Author: Beth Zoller, XpertHR Legal Editor
Employers should proceed with extreme caution before disciplining employees for their Facebook postings or other social media activity. In Hispanics United of Buffalo, Inc. and Carlos Ortiz, Case 03-CA-027872 (December 14, 2012), the full board of the National Labor Relations Board (NLRB) affirmed the earlier ruling of an Administrative Law Judge (ALJ) that an employer committed an unfair labor practice and violated the right of five nonunion employees to engage in protected concerted activity by terminating them for complaining about working conditions on Facebook. See Hispanics of Buffalo, Inc., No. 3-CA-27872, +2011 NLRB LEXIS 503 (A.L.J. Sept. 2, 2011).
In this case, using her personal computer from home and on a nonwork day, an employee posted to Facebook that a co-worker, Lydia Cruz-Moore, was unfairly criticizing the other employees' performance, and specifically asked her co-workers how they felt about these comments. In direct response to this posting, four of her co-workers posted comments on Facebook, defending their work performance and criticizing the employer's staffing levels and workload. The five were then fired for violating company policy on bullying and harassment. In reaching the conclusion that this termination violated the National Labor Relations Act (NLRA), the NLRB made clear that the employees' Facebook discussions concerning job performance and soliciting co-workers' advice on how to handle another co-worker's criticism constituted protected concerted activity. Although Facebook and social media is a novel form of communication, the NLRB applied well-established NLRB precedent to evaluate whether the activity was protected. The NLRB reasoned that the employees' actions on Facebook were the "first steps towards taking group action to defend themselves against the accusations they could reasonably believe Cruz-Moore was going to make to management." Further, the NLRB stated that the communications were a request for mutual aid in preparing a group defense against a co-worker's complaints.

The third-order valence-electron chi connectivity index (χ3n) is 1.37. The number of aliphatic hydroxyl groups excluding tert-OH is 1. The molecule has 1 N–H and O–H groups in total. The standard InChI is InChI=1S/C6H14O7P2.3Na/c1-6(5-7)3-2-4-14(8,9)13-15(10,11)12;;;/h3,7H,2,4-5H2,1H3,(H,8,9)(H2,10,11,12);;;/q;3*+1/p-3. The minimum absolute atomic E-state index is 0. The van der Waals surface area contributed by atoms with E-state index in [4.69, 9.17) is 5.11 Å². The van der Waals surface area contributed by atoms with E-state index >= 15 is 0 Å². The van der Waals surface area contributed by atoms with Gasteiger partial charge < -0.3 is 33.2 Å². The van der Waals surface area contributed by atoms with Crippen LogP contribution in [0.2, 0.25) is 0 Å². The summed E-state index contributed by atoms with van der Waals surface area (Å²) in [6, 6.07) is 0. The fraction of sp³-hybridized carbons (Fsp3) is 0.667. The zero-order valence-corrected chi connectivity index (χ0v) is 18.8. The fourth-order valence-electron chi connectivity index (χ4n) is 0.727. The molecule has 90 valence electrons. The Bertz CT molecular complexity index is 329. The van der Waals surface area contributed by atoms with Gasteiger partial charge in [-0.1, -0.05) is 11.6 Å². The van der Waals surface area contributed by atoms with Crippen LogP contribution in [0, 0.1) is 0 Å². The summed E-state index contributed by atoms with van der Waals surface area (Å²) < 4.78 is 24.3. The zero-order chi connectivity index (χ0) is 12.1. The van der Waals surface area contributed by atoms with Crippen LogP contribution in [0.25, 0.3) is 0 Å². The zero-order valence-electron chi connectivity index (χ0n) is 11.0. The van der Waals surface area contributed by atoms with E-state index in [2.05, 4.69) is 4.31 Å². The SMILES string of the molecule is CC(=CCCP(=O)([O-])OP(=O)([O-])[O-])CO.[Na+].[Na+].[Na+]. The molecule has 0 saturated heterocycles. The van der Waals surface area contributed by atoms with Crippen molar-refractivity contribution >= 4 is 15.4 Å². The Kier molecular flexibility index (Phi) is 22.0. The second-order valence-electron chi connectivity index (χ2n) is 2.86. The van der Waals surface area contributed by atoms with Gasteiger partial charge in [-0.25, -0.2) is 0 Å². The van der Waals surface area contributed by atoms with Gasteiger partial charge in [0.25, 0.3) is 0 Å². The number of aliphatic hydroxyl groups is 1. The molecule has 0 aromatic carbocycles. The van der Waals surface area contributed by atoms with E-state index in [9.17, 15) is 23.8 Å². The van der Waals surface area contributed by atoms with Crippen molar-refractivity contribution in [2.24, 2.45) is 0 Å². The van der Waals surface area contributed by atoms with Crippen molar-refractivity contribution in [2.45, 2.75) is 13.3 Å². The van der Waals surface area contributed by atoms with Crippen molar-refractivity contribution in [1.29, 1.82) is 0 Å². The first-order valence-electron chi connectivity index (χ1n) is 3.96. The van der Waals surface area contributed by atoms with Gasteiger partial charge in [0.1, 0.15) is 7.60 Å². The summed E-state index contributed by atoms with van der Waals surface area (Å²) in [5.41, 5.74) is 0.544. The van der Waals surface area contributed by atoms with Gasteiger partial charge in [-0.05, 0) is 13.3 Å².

Advice for Employers
This decision highlights that the NLRB will consider employee comments made on social media such as Facebook regarding wages, hours and working conditions to be protected concerted activity. This is true even if the conduct takes place during off-duty hours and on the employee's personal computer. In evaluating whether a specific posting is protected, the NLRB will carefully consider: the content of the statements, whether the posts were made to co-workers or concerned an individual complaint or gripe, and whether co-workers responded to the posts. In this case, because the employees engaged in an active discussion regarding a co-worker's criticism of their work performance, the NLRB found that this activity was indeed protected.
As a result of this ruling and other recent rulings by the NLRB, employers should develop and maintain carefully worded social media policies and provide proper training on these policies to all employee and supervisors. Employers should avoid broad language in social media policies that outright prohibits protected concerted activity or can be reasonably interpreted as infringing on the right to engage in protected activity. Further, before disciplining an employee for a social media post, employers should carefully consider whether the questionable post involves some form of protected concerted activity.